The original plan for Barbarossa had called for a massive central thrust into Russia that would quickly capture Moscow and overwhelm the country. Army Group Centre was the most powerful of the three army groups and it made the quick progress towards Moscow that was expected. Army Groups North and South were also making rapid progress but not quite as quickly. It was now becoming apparent that by diverting some troops away from Army Group Centre they could could link up with the other groups and create vast encirclements around the Russian Army. But this meant deviating from the original plan and delaying the assault on Moscow. Major Gerhard Engel, Hitler’s Army Adjutant, was privy to Hitler’s thoughts at the time the critical decision was made:
28 July 1941
During a short stroll after the situation conference, F. [Fuhrer] spoke with Schm. and myself about further developments in the east. It was on account of these that he was not sleeping at night, since he was uncertain about many things. Within his breast two souls wrestled: the political-strategic, and the economic.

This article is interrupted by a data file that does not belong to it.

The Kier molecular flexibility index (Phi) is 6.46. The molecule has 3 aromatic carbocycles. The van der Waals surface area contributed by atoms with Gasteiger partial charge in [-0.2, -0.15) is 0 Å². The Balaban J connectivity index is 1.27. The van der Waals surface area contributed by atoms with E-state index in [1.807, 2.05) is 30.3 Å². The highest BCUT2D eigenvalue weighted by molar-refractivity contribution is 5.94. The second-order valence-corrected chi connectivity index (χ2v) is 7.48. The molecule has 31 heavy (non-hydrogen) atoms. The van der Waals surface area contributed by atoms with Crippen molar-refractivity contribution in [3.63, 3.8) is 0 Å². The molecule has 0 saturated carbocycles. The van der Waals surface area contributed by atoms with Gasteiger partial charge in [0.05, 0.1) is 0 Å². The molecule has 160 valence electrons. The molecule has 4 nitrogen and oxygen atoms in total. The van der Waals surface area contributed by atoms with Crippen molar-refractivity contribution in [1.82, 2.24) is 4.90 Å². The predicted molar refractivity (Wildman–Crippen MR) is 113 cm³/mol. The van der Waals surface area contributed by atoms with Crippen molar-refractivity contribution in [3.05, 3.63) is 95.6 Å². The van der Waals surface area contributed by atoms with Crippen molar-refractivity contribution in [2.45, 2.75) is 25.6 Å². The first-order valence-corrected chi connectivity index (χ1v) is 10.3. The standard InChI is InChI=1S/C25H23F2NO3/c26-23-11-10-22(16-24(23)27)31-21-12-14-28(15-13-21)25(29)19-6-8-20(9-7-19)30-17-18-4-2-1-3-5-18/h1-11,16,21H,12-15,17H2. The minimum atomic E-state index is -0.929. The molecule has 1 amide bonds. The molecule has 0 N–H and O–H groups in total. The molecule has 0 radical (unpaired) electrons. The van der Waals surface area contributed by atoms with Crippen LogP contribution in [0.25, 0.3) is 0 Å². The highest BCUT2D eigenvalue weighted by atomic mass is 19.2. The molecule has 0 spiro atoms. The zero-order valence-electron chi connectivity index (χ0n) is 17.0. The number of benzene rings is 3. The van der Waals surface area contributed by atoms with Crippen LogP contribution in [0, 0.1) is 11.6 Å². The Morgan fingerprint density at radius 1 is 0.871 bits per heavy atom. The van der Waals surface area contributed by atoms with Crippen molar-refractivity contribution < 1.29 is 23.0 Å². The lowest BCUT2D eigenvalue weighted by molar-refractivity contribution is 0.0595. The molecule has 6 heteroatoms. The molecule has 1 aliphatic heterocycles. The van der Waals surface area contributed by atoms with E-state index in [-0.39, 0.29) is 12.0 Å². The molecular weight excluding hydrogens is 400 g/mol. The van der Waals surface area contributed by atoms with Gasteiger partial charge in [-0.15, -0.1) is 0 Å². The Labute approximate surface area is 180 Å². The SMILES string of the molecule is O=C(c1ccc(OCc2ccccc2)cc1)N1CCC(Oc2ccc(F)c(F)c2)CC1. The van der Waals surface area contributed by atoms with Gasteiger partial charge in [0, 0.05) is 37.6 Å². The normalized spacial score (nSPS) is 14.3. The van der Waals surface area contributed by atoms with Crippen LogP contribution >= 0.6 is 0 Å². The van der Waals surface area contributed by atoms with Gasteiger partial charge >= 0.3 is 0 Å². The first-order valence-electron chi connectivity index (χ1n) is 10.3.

Politically he would say that the two principal suppurating boils had to be got rid of: Leningrad and Moscow. That would be the heaviest blow for the Russian people and the Communist Party. Goring had assured him that it could be done by the Luftwaffe alone, but since Dunkirk he [Hitler] had become a little sceptical. Economically speaking there were quite different objectives.
Whereas Moscow was a big industrial centre, the south was more important, where oil, wheat, more or less everything was located necessary to keep the country going. A land where milk and honey flowed.
One thing at least was absolutely required, and that was a proper concentration of forces. To use Panzers in fighting to demolish cities, that was a sin against the spirit. They had to operate in the open areas of the south. He had already started to hear the cries of those from whom they had been stripped; but that was neither here nor there.